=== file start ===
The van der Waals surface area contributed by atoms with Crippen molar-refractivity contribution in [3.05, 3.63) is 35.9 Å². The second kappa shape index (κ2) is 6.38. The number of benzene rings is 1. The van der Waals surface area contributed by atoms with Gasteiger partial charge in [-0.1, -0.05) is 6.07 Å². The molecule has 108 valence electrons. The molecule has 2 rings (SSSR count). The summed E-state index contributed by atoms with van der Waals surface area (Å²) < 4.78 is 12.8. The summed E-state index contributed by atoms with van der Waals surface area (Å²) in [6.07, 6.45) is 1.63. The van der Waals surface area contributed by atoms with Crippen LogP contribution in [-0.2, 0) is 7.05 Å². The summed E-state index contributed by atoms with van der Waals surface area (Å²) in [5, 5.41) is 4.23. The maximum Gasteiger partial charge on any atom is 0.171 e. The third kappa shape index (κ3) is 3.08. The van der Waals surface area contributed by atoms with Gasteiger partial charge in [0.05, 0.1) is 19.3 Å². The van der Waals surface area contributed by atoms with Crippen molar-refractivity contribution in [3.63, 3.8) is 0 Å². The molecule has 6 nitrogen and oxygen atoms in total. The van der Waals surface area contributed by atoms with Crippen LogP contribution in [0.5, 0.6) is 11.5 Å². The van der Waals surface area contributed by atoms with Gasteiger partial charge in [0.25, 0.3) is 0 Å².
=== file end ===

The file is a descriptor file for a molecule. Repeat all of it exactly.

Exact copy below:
The van der Waals surface area contributed by atoms with Crippen molar-refractivity contribution in [3.05, 3.63) is 35.9 Å². The second kappa shape index (κ2) is 6.38. The number of benzene rings is 1. The van der Waals surface area contributed by atoms with Gasteiger partial charge in [-0.1, -0.05) is 6.07 Å². The molecule has 108 valence electrons. The molecule has 2 rings (SSSR count). The summed E-state index contributed by atoms with van der Waals surface area (Å²) < 4.78 is 12.8. The summed E-state index contributed by atoms with van der Waals surface area (Å²) in [6.07, 6.45) is 1.63. The van der Waals surface area contributed by atoms with Crippen LogP contribution in [-0.2, 0) is 7.05 Å². The summed E-state index contributed by atoms with van der Waals surface area (Å²) in [5, 5.41) is 4.23. The maximum Gasteiger partial charge on any atom is 0.171 e. The third kappa shape index (κ3) is 3.08. The van der Waals surface area contributed by atoms with Gasteiger partial charge in [0.05, 0.1) is 19.3 Å². The van der Waals surface area contributed by atoms with Crippen molar-refractivity contribution in [3.63, 3.8) is 0 Å². The molecule has 6 nitrogen and oxygen atoms in total. The van der Waals surface area contributed by atoms with Crippen LogP contribution in [0.5, 0.6) is 11.5 Å². The van der Waals surface area contributed by atoms with Gasteiger partial charge in [0.25, 0.3) is 0 Å².